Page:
To My Fellow Millennials: Stop Complaining And Actually Do Something For A Change

Greta Scholderle Moller

As I observe my peers within my generation, via social media, in the workplace, in public spaces, I notice one daunting characteristic that we all have in common – And that is our overwhelming need to complain…about everything.

The “Millennial” generation has been studied, surveyed, and researched by older generations and they are often baffled by our random spending habits, spontaneous decisions in career path, and overall fleeting hearts when it comes to knowing what we really want.

And while we are on that journey to discovering what we want, we like to complain about every single struggle that we face. We complain about the difficulty of the process instead of sitting down, shutting up, and putting in the work to get there.

Instead of finding a solution, we find a shortcut. Instead of handling a situation, we run away from it. Instead of doing the work, we go on vacation.

We are reliant on our parents, we are hesitant to make long-term commitments, and we even joke about being inept towards learning how to be an adult.

Millennials, and those who are younger than millennials, have acquired a certain Peter Pan-like state of never growing up. Like children, we whine and cry when we don’t get what we want or if things don’t happen on our terms. We exaggerate about the sorrows of “adulting”. We point fingers at others and don’t take ownership or responsibility for our own flaws. And in doing so, we expect our hands to be held the whole way through as if it is such a tragedy to go through life this way.

As I grow older, I’m realizing that the pieces of advice that my Mother gave me are actually meaningful and applicable in work and in life.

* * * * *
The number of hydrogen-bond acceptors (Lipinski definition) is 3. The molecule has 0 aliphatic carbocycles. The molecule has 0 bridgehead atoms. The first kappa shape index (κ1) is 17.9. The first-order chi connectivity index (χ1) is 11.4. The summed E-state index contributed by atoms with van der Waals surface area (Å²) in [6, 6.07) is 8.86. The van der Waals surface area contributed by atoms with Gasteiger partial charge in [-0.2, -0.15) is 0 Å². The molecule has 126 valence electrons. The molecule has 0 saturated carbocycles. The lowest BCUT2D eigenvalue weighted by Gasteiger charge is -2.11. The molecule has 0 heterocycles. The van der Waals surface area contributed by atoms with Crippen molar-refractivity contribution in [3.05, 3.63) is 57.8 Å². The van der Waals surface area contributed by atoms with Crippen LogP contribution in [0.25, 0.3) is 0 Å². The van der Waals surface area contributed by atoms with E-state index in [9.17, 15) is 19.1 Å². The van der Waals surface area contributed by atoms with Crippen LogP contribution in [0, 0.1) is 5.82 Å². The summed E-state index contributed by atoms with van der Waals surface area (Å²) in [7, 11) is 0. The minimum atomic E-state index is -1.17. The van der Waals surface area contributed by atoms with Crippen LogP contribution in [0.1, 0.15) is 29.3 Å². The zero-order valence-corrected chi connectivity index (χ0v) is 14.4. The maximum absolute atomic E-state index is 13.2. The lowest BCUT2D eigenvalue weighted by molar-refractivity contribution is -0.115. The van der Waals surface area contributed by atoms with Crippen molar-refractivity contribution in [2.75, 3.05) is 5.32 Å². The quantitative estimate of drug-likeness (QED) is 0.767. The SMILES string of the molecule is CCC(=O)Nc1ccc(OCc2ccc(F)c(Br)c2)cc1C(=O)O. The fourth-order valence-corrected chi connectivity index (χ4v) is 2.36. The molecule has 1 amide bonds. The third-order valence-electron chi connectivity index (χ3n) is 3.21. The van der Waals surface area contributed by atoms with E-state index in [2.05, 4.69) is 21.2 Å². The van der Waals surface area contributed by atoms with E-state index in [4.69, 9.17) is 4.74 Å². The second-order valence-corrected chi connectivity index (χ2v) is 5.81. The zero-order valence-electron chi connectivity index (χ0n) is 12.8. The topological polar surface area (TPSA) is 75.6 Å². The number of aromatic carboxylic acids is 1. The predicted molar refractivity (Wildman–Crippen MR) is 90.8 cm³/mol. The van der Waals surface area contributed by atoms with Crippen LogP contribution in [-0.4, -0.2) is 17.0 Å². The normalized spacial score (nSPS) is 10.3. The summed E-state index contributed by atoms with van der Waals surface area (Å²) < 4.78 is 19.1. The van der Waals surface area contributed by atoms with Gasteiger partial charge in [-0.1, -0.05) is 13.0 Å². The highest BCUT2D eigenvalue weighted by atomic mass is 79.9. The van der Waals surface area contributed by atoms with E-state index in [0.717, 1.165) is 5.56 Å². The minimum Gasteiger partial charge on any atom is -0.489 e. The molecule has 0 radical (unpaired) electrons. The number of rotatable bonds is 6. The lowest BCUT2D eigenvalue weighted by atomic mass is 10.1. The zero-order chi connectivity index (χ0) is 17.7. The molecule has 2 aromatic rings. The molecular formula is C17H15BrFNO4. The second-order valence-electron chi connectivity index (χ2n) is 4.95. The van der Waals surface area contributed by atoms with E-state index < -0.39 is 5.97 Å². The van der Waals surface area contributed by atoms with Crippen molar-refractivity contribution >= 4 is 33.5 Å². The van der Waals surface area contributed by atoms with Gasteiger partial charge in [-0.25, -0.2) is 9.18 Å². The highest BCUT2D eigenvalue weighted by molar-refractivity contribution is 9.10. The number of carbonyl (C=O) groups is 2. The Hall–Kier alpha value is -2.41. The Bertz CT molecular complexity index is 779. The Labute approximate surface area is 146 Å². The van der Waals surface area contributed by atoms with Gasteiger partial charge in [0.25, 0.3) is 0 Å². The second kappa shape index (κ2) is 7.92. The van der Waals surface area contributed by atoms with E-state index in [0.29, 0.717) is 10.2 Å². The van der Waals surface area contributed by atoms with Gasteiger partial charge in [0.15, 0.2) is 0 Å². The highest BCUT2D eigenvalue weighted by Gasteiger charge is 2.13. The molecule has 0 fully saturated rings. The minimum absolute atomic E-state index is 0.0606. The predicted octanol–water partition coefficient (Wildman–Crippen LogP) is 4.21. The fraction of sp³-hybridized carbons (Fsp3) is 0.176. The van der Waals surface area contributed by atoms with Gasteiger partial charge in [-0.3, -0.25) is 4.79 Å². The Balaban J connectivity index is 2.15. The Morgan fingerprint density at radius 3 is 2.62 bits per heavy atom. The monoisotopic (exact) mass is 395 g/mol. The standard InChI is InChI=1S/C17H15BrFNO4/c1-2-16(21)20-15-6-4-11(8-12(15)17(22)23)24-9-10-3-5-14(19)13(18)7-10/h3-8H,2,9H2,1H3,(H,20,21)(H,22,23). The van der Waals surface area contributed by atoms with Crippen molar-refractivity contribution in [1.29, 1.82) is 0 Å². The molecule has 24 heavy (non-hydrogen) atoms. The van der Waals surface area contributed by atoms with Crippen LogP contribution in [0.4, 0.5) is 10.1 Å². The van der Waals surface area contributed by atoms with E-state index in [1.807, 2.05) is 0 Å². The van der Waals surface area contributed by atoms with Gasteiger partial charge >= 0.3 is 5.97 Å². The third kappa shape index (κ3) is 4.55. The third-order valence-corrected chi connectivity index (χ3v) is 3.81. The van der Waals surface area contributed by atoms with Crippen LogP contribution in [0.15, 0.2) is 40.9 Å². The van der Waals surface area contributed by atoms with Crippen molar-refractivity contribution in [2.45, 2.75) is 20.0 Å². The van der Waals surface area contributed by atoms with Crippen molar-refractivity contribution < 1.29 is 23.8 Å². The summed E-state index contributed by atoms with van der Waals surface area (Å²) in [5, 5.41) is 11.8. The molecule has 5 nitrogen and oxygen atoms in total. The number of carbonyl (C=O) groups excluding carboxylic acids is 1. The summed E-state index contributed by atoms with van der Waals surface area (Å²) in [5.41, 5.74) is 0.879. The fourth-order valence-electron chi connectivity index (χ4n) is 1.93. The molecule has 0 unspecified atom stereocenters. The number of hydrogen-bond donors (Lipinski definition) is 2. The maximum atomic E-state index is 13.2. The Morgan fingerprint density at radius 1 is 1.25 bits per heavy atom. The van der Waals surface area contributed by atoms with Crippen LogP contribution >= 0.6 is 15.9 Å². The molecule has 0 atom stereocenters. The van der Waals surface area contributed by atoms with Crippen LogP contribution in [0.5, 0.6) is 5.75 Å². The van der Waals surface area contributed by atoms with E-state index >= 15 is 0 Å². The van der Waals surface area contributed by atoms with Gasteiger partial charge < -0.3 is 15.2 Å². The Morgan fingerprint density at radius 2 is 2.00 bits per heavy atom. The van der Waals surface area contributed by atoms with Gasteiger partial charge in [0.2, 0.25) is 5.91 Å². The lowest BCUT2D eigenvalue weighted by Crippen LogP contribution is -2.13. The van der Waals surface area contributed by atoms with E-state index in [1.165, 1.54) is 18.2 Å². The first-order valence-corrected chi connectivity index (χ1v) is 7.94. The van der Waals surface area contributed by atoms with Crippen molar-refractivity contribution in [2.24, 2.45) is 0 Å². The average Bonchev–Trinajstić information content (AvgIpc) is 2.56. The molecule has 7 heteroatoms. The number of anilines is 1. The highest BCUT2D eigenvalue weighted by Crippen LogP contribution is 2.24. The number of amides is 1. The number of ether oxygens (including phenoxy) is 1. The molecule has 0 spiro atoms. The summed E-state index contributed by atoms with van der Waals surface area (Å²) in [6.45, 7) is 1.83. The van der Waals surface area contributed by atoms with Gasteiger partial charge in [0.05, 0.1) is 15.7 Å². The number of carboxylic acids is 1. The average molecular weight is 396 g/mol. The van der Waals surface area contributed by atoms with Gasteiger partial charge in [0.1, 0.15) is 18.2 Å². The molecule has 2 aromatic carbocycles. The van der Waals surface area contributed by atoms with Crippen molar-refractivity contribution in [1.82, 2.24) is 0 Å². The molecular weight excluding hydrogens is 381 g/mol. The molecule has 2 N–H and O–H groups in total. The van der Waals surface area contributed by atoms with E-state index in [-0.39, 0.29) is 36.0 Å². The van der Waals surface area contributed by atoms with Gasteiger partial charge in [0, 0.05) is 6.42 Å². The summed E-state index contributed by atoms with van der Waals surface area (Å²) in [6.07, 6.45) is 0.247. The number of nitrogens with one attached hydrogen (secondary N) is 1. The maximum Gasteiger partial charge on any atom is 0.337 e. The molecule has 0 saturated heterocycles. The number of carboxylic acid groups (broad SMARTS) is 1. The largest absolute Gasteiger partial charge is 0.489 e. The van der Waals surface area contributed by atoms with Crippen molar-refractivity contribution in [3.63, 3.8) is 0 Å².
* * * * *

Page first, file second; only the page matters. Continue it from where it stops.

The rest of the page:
That one piece of advice that I received from my Mother, which I wish was more compelling to my generation, is to STOP COMPLAINING.

As I sit quietly on the train, or at my desk, or am just simply out to dinner at a restaurant, I can’t help but overhear the conversations that consistently involve a solution to a problem that is as simple as applying the Nike slogan of “Just do it”.

I’m in awe of our unwillingness to learn how to do things ourselves.

This is an open letter to my generation.

In such a time as this, where our society is desperate for humanity and desperate for change to be affected, this is where we need to step up to the plate and be the ones to act as a catalyst towards a greater future.

If we continue to complain, and to avoid our problems, then we are sealing our own fate which could have been so easily solved by just shutting our mouths, and taking action.

Let us rise up and be the ones to turn the tide. Thought Catalog Logo Mark

Writer, Runner, Singer, New Yorker

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